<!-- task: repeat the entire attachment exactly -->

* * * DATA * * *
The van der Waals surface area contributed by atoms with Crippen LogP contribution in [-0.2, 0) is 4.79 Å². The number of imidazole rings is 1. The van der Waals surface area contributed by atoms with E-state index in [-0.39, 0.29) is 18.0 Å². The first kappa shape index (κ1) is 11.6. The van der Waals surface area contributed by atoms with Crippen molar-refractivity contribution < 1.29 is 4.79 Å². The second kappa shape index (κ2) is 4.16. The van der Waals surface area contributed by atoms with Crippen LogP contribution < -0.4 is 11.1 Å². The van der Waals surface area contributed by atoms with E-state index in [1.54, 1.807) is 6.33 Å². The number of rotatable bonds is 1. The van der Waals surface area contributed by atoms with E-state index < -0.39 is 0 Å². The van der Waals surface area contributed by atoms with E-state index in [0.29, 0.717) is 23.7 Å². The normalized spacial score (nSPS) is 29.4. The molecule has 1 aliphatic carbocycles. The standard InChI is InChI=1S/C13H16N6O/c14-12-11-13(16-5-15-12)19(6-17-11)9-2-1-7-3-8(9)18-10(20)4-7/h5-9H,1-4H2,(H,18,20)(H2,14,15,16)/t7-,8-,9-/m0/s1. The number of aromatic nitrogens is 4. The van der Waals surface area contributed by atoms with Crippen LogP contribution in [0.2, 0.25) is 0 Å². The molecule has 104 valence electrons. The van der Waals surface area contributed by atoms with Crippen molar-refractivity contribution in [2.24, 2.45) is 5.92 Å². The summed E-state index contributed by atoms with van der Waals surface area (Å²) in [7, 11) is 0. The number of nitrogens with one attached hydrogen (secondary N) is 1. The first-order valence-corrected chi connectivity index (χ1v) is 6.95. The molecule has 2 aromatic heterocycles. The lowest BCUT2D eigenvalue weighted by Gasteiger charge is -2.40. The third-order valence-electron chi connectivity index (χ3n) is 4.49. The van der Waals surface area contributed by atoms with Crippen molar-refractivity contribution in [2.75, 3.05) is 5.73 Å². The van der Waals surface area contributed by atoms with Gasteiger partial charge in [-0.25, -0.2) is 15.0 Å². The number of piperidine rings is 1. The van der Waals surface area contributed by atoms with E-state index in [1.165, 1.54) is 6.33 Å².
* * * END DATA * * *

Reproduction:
The van der Waals surface area contributed by atoms with Crippen LogP contribution in [-0.2, 0) is 4.79 Å². The number of imidazole rings is 1. The van der Waals surface area contributed by atoms with E-state index in [-0.39, 0.29) is 18.0 Å². The first kappa shape index (κ1) is 11.6. The van der Waals surface area contributed by atoms with Crippen molar-refractivity contribution < 1.29 is 4.79 Å². The second kappa shape index (κ2) is 4.16. The van der Waals surface area contributed by atoms with Crippen LogP contribution < -0.4 is 11.1 Å². The van der Waals surface area contributed by atoms with E-state index in [1.54, 1.807) is 6.33 Å². The number of rotatable bonds is 1. The van der Waals surface area contributed by atoms with E-state index < -0.39 is 0 Å². The van der Waals surface area contributed by atoms with E-state index in [0.29, 0.717) is 23.7 Å². The normalized spacial score (nSPS) is 29.4. The molecule has 1 aliphatic carbocycles. The standard InChI is InChI=1S/C13H16N6O/c14-12-11-13(16-5-15-12)19(6-17-11)9-2-1-7-3-8(9)18-10(20)4-7/h5-9H,1-4H2,(H,18,20)(H2,14,15,16)/t7-,8-,9-/m0/s1. The number of aromatic nitrogens is 4. The van der Waals surface area contributed by atoms with Crippen LogP contribution in [0.2, 0.25) is 0 Å². The molecule has 104 valence electrons. The van der Waals surface area contributed by atoms with Crippen molar-refractivity contribution in [2.24, 2.45) is 5.92 Å². The summed E-state index contributed by atoms with van der Waals surface area (Å²) in [7, 11) is 0. The number of nitrogens with one attached hydrogen (secondary N) is 1. The first-order valence-corrected chi connectivity index (χ1v) is 6.95. The molecule has 2 aromatic heterocycles. The lowest BCUT2D eigenvalue weighted by Gasteiger charge is -2.40. The third-order valence-electron chi connectivity index (χ3n) is 4.49. The van der Waals surface area contributed by atoms with Crippen molar-refractivity contribution in [2.75, 3.05) is 5.73 Å². The van der Waals surface area contributed by atoms with Gasteiger partial charge in [-0.25, -0.2) is 15.0 Å². The number of piperidine rings is 1. The van der Waals surface area contributed by atoms with E-state index in [1.165, 1.54) is 6.33 Å².